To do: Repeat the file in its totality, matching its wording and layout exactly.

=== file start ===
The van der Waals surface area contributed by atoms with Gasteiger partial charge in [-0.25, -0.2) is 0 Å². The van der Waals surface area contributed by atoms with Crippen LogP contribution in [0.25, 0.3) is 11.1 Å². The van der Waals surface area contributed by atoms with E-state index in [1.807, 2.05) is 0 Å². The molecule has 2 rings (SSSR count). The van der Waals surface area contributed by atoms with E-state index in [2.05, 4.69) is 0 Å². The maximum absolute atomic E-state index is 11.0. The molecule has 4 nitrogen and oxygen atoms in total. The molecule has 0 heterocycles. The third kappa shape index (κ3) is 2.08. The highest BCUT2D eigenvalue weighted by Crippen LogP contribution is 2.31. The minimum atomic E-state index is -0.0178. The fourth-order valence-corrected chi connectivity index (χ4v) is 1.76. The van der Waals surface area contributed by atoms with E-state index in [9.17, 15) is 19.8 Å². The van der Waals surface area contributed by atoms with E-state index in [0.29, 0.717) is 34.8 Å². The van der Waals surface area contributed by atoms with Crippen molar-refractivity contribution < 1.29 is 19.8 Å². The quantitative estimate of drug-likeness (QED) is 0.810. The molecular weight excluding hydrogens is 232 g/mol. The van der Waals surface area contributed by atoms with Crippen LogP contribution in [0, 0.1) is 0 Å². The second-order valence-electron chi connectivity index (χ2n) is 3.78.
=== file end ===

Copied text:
The van der Waals surface area contributed by atoms with Gasteiger partial charge in [-0.25, -0.2) is 0 Å². The van der Waals surface area contributed by atoms with Crippen LogP contribution in [0.25, 0.3) is 11.1 Å². The van der Waals surface area contributed by atoms with E-state index in [1.807, 2.05) is 0 Å². The molecule has 2 rings (SSSR count). The van der Waals surface area contributed by atoms with E-state index in [2.05, 4.69) is 0 Å². The maximum absolute atomic E-state index is 11.0. The molecule has 4 nitrogen and oxygen atoms in total. The molecule has 0 heterocycles. The third kappa shape index (κ3) is 2.08. The highest BCUT2D eigenvalue weighted by Crippen LogP contribution is 2.31. The minimum atomic E-state index is -0.0178. The fourth-order valence-corrected chi connectivity index (χ4v) is 1.76. The van der Waals surface area contributed by atoms with E-state index in [9.17, 15) is 19.8 Å². The van der Waals surface area contributed by atoms with E-state index in [0.29, 0.717) is 34.8 Å². The van der Waals surface area contributed by atoms with Crippen molar-refractivity contribution < 1.29 is 19.8 Å². The quantitative estimate of drug-likeness (QED) is 0.810. The molecular weight excluding hydrogens is 232 g/mol. The van der Waals surface area contributed by atoms with Crippen LogP contribution in [0, 0.1) is 0 Å². The second-order valence-electron chi connectivity index (χ2n) is 3.78.